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  1. #1
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    Thumbs down with Hurricane season around the corner...

    http://newswatch.nationalgeographic....ricane-season/

    what are we thinking?
    do we believe the hype that sandy was a "100 year storm"?

  2. #2
    Join Date
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    I'm thinking New Jersey's had two years with back-to-back hurricanes - Irene and Sandy - and this year could make it three in a row.

    Yes... Sandy was a 100 Year Storm. It was an unprecedented confluence of events never seen before. That makes it rather significant, don't you think?

  3. #3
    I think on Wall Street, they would think of Sandy as a "new high," ....or maybe a "new low...."

  4. #4
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    i agree, LBcrew
    ocean and bay had not met in a long while, which furthered the damage.i think forecasters are going to be alot more cautious when predicting severity and landfall, expect the worst hope for the best kinda deal..
    Last edited by suzyq; Jun 4, 2013 at 01:15 PM.

  5. #5
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    Quote Originally Posted by LBCrew View Post
    Yes... Sandy was a 100 Year Storm. It was an unprecedented confluence of events never seen before. That makes it rather significant, don't you think?
    A 100 year storm, means, probability of occurring is once every 100 years.
    We've seen a lot of tremendously damaging storms over the recent past... I dont think it should ever be off the radar.

  6. #6
    The storm probability is based purely on the rainfall amounts in a set 24 hour period. For Delaware Sandy maxed out at 10 total inches of rainfall .... but this was over a 4 day period. The max 24 hour rainfall was only 4 inches. This correlates to a 5-YR storm for Sussex County. Again this doesn't mean once every 5 years .... you could have 10 back to back to back 100 year storms. 5 yr storm just means that for every time it storms, there is a 20% chance of this event or greater occurring in rainfall amounts.

    That doesn't mean the new isn't going to butcher the term and call it the 100 year storm of the century. Winds and damage are completely unrelated.

  7. #7
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    It wasn't a 100 year storm, it was impressive for a Cat 1, but not a 100 year storm. Let's not forget all the devastated areas in recent memory. Just to name a few, Florida had Andrew (Cat 5) in 1992, one of if not the most devastating in history, then in 2004 there were 3 back to back to back Charley (Cat 4, strongest since Andrew), Frances (Cat 4), and Jeanne (Cat 3). and Wilma (Cat 3) in 2005, and Ike (Cat 2) in 2008. Then there was Katrina (Cat 3) in 2005, the costliest hurricane in US history, i'm still very thankful it missed my area, sadly most of the damage was in LA / MS. I even left off several that still rank up there in terms of damage, but these stuck out in my mind. It's really something we've gotten use to around here.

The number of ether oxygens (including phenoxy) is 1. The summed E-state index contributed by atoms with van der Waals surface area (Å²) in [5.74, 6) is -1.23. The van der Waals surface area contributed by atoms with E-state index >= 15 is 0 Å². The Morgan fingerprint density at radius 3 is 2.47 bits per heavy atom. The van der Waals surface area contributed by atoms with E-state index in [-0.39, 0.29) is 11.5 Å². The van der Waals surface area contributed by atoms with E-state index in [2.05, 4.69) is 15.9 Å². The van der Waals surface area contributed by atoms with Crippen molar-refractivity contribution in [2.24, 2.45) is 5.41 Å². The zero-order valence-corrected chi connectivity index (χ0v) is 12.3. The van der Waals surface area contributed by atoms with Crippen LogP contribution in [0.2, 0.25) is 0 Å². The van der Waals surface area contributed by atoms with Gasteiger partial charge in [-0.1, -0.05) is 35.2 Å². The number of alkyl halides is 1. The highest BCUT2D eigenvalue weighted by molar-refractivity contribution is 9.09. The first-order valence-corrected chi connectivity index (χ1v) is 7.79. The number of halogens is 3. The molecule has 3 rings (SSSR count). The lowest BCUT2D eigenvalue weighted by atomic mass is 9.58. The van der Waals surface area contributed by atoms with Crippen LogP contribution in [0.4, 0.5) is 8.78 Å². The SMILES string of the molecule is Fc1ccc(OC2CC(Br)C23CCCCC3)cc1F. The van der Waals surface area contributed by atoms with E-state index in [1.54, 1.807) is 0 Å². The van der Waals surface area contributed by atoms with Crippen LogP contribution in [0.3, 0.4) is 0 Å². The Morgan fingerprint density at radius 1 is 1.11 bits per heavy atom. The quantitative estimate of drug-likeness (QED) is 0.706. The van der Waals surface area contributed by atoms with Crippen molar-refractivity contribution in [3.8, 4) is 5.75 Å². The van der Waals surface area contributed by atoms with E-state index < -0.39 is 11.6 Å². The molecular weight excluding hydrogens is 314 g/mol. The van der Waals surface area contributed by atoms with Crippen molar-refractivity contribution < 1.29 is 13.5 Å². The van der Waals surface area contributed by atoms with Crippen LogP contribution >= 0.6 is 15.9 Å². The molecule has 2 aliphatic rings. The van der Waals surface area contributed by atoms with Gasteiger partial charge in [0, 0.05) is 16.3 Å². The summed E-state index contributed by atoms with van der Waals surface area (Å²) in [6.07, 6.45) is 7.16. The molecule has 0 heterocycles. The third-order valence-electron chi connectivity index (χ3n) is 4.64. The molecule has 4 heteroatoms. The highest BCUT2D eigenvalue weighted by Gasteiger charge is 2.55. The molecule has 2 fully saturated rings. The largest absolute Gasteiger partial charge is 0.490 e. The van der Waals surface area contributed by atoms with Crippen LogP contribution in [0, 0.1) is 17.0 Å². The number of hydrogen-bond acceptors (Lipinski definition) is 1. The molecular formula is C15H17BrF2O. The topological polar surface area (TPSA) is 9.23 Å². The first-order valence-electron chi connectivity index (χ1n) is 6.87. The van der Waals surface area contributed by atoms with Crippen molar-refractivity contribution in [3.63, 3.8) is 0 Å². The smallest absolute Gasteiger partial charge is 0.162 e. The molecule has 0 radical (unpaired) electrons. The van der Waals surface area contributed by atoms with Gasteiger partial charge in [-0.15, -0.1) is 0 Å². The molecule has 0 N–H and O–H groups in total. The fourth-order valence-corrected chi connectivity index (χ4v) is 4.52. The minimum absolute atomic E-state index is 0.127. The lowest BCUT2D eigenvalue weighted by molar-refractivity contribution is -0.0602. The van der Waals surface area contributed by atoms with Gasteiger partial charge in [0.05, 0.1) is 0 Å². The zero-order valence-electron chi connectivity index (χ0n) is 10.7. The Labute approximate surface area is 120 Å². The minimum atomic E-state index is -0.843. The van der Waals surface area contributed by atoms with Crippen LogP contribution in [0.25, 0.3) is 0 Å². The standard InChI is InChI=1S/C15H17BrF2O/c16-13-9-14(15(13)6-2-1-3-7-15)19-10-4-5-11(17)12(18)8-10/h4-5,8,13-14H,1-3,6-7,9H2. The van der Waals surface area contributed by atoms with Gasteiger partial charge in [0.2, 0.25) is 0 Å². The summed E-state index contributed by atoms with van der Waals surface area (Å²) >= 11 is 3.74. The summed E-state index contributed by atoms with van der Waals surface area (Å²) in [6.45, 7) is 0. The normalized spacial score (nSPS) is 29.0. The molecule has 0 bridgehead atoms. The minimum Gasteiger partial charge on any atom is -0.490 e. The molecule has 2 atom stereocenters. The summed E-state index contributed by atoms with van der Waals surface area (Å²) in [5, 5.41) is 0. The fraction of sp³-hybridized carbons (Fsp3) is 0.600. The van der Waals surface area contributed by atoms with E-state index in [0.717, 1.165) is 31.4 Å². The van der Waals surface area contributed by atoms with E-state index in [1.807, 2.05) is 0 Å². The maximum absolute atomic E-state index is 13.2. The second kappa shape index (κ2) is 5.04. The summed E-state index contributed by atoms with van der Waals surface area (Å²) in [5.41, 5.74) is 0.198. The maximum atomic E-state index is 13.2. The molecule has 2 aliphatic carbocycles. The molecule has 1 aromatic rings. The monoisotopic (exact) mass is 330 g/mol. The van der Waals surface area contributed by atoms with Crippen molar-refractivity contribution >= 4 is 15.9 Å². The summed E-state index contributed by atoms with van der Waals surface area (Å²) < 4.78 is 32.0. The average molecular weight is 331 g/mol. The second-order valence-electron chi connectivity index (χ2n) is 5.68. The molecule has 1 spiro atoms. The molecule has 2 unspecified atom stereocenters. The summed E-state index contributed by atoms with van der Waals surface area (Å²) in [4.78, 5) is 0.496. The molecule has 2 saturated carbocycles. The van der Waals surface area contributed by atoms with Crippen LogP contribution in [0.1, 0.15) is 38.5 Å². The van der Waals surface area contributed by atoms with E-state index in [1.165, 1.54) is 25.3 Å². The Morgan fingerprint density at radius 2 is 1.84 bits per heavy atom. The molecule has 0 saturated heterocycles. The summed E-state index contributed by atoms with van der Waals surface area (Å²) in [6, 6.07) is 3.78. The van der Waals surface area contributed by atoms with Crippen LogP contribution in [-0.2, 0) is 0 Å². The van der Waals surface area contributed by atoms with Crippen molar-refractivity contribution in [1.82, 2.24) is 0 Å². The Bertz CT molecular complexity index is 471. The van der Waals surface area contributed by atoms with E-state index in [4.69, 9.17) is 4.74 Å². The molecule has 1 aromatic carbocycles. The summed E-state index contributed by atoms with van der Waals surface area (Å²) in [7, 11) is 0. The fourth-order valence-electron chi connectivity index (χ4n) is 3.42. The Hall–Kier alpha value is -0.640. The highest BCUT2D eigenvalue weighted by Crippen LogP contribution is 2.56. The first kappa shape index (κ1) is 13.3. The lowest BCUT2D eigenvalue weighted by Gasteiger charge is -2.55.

Last edited by DawnPatrolSUP; Jun 4, 2013 at 03:57 PM.

  8. #8
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    Dawn Patrol SUP - you cant compare the Mid Atlantic and Northeast to Florida. Florida gets direct hits MUCH more frequently. The same storm could be a 10 -year event for Florida and a 150 year event for Maine.

    Skeglegs - for coastal storms, the 100-year flood levels are based on tide gauge levels not rainfall rates like a river flood model.

    Sandy's wind speeds were lower than a 100-year return frequency at landfall in the areas impacted.

    Sandy's rainfall amounts were lower than a 100-year level in the areas impacted.

    Sandy's coastal flood heights were ABOVE 100-year levels in certral New Jersey to New York because the storm had such a large circulation (as it was transitioning to an extratropica cyclone) it pushed a larger storm surge than a more typical smaller category 1 hurricane.

    FEMA is actually updating their 100-year floodplain maps and increasing their 100-year flood elevations for New Jersey and New York (and has already issued increased "advisory" flood elevations in these areas) because Sandy exceeded the 100-year flood levels from the previous studies which dated to the 1980s.

    Predicting 100-year flood levels is pretty difficult when we have far less than 100 years of historical tide gauge data. Once the Sandy flood level is added to the historical record, it increases the flood level prediction, which unfortunately means that in many areas that havent taken a major hit lately, the
    predicted 100-year flood levels are likely on the low side.
    Last edited by mitchell; Jun 4, 2013 at 03:43 PM.

  9. #9
    So when Bohdie surfed the 100 year storm at Bells it probably sucked, because the tide was so high the waves were not drawing off the reef correctly Mitchell?

  10. #10
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    Quote Originally Posted by mitchell View Post
    Dawn Patrol SUP - you cant compare the Mid Atlantic and Northeast to Florida. Florida gets direct hits MUCH more frequently. The same storm could be a 10 -year event for Florida and a 150 year event for Maine.
    I agree with you, you can't compare them because we get it WAAAAY worse... maybe that's my point? Calling it a 100 year storm only applies to the NE, but in terms of storms in general, it's low on the list.